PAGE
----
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Paper title Assimilation of SAR-Derived Flood Extent Maps for Improving Fluvial Flood Forecast
Authors
  1. Thanh Huy Nguyen CECI-UMR5318 CNRS-CERFACS Speaker
  2. Sophie Ricci CERFACS
  3. Andrea Piacentini CERFACS
  4. Peter Kettig Centre National d’Etudes Spatiales (CNES)
  5. Christophe Fatras Collecte Localisation Satellites (CLS)
  6. Simon Baillarin Centre National d’Etudes Spatiales (CNES)
Form of presentation Poster
Topics
  • A7. Hydrology and Water Cycle
    • A7.01 Inland Water Storage and Runoff: Modeling, In Situ Data and Remote Sensing
Abstract text As the severity and occurence of flood events tend to intensify worldwide with climate change, the need for high fidelity flood forecasting capability increases. However, this capability remains limited due to a large number of uncertainties in models and observed data. In this regard, the Flood Detection, Alert and rapid Mapping (FloodDAM) project, funded by Space Climate Observatory (SCO) initiatives, was set out to develop pre-operational tools dedicated to enabling quick responses in selected flood-prone areas, as well as improving the resolution, reactivity and predictive capability of existing decision support systems.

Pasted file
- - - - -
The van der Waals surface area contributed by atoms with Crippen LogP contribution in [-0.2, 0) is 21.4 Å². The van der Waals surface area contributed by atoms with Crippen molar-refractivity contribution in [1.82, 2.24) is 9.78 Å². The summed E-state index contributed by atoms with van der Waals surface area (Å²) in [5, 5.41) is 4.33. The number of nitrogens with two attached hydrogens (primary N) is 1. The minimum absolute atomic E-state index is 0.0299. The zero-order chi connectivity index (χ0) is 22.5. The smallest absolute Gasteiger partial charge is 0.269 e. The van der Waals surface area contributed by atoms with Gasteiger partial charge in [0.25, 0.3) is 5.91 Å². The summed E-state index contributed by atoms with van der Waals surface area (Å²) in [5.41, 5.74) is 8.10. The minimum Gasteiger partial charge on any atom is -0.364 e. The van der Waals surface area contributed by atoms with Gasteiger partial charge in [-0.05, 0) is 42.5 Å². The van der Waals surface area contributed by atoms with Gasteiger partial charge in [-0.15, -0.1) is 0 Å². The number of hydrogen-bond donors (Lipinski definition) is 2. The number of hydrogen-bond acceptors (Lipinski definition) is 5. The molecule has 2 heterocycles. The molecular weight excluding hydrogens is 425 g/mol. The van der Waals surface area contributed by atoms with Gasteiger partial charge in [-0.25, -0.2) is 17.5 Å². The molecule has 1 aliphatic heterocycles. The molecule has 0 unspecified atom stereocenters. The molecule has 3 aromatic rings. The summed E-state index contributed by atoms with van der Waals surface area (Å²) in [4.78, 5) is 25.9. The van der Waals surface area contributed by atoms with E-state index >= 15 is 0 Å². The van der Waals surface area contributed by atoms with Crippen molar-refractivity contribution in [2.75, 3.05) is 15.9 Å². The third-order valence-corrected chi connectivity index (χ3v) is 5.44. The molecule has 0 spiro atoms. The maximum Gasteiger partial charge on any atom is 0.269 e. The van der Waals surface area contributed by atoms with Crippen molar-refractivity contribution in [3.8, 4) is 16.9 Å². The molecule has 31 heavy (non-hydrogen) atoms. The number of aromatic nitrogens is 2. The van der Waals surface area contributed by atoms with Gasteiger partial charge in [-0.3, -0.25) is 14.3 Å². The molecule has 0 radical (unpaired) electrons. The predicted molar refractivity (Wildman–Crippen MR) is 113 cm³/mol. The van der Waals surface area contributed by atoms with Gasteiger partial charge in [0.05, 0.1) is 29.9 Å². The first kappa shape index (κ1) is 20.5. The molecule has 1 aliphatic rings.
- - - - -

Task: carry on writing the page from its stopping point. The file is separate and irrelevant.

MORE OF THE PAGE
Hydraulic numerical models are used in hindcast mode to improve knowledge on flood dynamics, assess flood-related damage and design flood protection infrastructures. They are also used in forecast mode by civil security agencies in charge of decision support systems, for flood monitoring, alert, and management. These numerical models are developed to simulate and predict water surface elevation (WSE) and velocity with lead times ranging from a couple of hours to several days. For instance, Telemac2D (www.opentelemac.org) solves the Shallow Water Equations with an explicit first-order time integration scheme, a finite element scheme and an iterative conjugate gradient method. However, such models remain imperfect because of the uncertainties in their inputs that translate into uncertainties in the model outputs. These uncertainties are related, for instance, to the simplified equations, the numerical solver, the forcing and boundary conditions or to the model parameters resulting from batch calibration, such as friction and boundary conditions.